TODAY’S weekly In the Classroom feature focuses on the importance of music in schools. Reporter Grace Walton heard from the headteacher of a village primary school how music can promote mental health and wellbeing within the classroom.

Karen Banford, headteacher at Great Witley CE Primary School, showed me around the school in Worcester Road.

I was put on the spot, but I felt flattered to be asked to deliver a talk to the students on my job role and what it’s like being a journalist. The students were writing newspaper reports and asked me for advice on how to improve their articles.

I discussed with the children the sort of stories I write, what I enjoy about the role and showed them my shorthand notes - which the children originally thought was another language or a mathematics equation.

I talked to students in years 4, 5 and 6 and also watched a music lesson take place.

Thirty children from the school attended The Resorts World Arena, in Birmingham, for the Young Voices concert, joining over 60,000 other students.

Mrs Banford said: “Going to that huge event where there were over 6,000 people in one choir was amazing. That power of children being together, lots of music teachers taking part and just being able to enjoy great songs and good company.

“It’s important that children see that wider opportunity in life. They don’t have to necessary do a traditional type job. For me, that’s the bigger role, to show children that this is what music looks and sounds like, but you can be involved in this as your profession. People can go and study music and it’s important that some children will find music stimulating.”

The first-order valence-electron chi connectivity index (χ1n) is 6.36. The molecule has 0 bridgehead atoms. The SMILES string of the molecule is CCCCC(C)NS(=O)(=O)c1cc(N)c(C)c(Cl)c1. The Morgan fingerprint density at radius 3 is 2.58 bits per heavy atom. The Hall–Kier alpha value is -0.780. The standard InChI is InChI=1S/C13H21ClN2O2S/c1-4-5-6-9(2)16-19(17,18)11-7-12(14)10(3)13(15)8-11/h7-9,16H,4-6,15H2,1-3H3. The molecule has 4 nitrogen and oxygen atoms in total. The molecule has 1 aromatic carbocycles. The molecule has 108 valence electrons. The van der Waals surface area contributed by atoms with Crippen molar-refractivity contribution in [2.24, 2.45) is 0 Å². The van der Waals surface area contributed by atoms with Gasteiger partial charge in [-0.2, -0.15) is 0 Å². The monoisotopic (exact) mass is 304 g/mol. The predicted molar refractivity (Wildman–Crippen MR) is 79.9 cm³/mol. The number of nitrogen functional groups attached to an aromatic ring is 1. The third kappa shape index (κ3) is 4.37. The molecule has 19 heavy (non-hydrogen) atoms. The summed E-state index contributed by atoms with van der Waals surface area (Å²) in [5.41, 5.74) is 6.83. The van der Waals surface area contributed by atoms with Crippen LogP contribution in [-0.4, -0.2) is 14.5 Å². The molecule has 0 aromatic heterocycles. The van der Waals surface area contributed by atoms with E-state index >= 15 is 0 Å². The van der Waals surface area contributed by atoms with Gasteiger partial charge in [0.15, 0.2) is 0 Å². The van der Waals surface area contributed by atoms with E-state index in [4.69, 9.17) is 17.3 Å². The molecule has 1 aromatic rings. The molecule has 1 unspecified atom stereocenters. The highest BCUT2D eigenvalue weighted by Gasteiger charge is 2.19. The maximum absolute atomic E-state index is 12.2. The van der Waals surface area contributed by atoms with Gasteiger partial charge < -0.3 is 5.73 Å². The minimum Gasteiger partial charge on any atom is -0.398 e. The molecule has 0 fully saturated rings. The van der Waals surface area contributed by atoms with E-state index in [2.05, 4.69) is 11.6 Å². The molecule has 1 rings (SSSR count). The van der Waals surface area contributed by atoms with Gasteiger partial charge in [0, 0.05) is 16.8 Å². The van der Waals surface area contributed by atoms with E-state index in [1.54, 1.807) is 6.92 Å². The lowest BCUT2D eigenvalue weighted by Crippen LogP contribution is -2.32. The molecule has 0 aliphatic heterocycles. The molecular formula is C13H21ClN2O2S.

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Catherine Harper, music teacher, from Severn Arts said: “Learning a musical instrument is not about being the next big star, it’s much more about having fun, finding an outlet for creativity and becoming a more rounded, confident young person.

“For me, teaching music is a privilege; to be the enabler and to nurture is both a challenge and a blessing. I am so lucky to work for Severn Arts, an organisation that understands the importance of music in children’s lives as well as for schools who have made music a priority. It makes me so happy.”

Mrs Banford added: “The reason we passionately believe that music is important is because it allows children to be creative, work together, compose pieces of music and then perform it in front of each other.

“There is a real positive power of singing together and singing regardless of their capability. It’s just about joining in and being part of something.”